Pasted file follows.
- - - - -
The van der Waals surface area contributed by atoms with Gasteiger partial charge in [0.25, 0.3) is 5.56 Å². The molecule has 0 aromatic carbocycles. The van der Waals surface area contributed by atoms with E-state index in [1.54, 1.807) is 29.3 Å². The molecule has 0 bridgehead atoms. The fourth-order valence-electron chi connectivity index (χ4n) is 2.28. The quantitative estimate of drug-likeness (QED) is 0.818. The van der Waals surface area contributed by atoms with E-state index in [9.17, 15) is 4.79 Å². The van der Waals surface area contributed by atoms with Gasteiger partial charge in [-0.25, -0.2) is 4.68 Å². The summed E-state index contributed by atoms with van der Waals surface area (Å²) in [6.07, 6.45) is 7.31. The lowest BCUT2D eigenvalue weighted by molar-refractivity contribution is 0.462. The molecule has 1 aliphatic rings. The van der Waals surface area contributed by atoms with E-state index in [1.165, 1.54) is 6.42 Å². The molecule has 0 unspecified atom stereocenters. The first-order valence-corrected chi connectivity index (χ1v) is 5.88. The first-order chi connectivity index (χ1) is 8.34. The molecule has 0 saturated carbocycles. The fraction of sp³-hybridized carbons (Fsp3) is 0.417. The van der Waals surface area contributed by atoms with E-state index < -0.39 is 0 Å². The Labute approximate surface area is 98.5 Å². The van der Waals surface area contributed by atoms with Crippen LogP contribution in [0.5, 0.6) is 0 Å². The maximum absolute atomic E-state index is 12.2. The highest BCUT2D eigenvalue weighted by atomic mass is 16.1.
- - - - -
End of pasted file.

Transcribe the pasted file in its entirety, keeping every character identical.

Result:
The van der Waals surface area contributed by atoms with Gasteiger partial charge in [0.25, 0.3) is 5.56 Å². The molecule has 0 aromatic carbocycles. The van der Waals surface area contributed by atoms with E-state index in [1.54, 1.807) is 29.3 Å². The molecule has 0 bridgehead atoms. The fourth-order valence-electron chi connectivity index (χ4n) is 2.28. The quantitative estimate of drug-likeness (QED) is 0.818. The van der Waals surface area contributed by atoms with E-state index in [9.17, 15) is 4.79 Å². The van der Waals surface area contributed by atoms with Gasteiger partial charge in [-0.25, -0.2) is 4.68 Å². The summed E-state index contributed by atoms with van der Waals surface area (Å²) in [6.07, 6.45) is 7.31. The lowest BCUT2D eigenvalue weighted by molar-refractivity contribution is 0.462. The molecule has 1 aliphatic rings. The van der Waals surface area contributed by atoms with E-state index in [1.165, 1.54) is 6.42 Å². The molecule has 0 unspecified atom stereocenters. The first-order valence-corrected chi connectivity index (χ1v) is 5.88. The first-order chi connectivity index (χ1) is 8.34. The molecule has 0 saturated carbocycles. The fraction of sp³-hybridized carbons (Fsp3) is 0.417. The van der Waals surface area contributed by atoms with E-state index < -0.39 is 0 Å². The Labute approximate surface area is 98.5 Å². The van der Waals surface area contributed by atoms with Crippen LogP contribution in [0.5, 0.6) is 0 Å². The maximum absolute atomic E-state index is 12.2. The highest BCUT2D eigenvalue weighted by atomic mass is 16.1.